CAREER: Classroom Instruction to Promote Authentic Experimentation

Project Details


This project is grounded in a theoretical framework that specifies

key epistemological features of scientific experimentation. On the basis

of this framework, the project will develop a computer-based environment in which

seventh graders can conduct simulated experiments in the domain of cell

biology. The simulated experiments will be designed to capture many of

the crucial epistemological features of authentic scientific

experimentation. The computer-based experimentation environment will then

be used in a series of studies to investigate how students learn complex

forms of scientific reasoning. A main focus of the studies will be to

investigate the sociocognitive processes by which computer simulations

promote complex learning during classroom instruction. The planned studies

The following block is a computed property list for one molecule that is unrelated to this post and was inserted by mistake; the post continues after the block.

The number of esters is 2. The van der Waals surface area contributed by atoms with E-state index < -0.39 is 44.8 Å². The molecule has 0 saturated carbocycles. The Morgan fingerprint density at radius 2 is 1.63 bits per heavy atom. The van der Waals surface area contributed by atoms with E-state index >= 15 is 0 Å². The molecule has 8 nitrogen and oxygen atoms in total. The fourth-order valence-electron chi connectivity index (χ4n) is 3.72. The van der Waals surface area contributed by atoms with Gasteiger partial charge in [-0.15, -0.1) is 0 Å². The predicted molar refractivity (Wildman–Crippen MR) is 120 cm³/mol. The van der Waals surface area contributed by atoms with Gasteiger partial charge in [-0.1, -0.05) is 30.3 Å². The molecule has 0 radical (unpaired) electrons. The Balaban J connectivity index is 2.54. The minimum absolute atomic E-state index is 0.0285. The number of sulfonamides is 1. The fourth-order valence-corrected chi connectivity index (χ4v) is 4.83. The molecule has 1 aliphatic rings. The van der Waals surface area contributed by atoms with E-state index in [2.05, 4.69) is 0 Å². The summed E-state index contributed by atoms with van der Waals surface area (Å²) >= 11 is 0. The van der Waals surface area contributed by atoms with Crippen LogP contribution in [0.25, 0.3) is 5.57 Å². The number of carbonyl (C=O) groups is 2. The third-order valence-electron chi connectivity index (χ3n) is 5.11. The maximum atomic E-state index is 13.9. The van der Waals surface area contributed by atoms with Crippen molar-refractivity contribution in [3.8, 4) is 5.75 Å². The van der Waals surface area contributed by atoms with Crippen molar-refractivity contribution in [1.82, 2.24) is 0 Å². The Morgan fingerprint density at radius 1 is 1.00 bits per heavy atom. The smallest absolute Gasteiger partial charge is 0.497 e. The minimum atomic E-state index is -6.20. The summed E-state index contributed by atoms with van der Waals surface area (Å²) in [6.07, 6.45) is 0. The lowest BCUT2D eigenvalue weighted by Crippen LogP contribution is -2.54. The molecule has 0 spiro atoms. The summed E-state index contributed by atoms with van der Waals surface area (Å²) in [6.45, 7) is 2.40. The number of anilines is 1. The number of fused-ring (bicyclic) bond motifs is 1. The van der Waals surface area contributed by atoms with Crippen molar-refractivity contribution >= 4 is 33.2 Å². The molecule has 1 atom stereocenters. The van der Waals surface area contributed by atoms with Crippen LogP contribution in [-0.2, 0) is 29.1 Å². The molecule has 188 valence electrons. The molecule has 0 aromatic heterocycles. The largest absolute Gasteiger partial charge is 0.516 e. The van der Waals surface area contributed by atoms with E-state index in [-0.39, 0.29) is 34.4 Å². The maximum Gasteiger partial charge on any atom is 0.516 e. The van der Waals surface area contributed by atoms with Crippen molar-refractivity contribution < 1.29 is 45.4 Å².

include two large classroom experiments that will provide a rich, detailed

picture of how seventh graders' reasoning and knowledge of cells change,

moment to moment, during classroom instruction. The classroom instruction,

using an instructional method called Collaborative Reasoning about

Evidence, will interleave whole-class discussions with small-group work in

which students conduct and discuss simulated experiments. The studies will

aim to provide a fine-grained analysis of how whole-class discussions and

group interactions mediate students' learning. In sum, this program of

research is intended (a) to provide new insights into how to teach students

to reason about epistemologically authentic experimentation and (b) to

produce tested instructional software, materials, and methods that teachers

can readily access and use in their classrooms.

Effective start/end date7/1/996/30/07


  • National Science Foundation: $513,685.00


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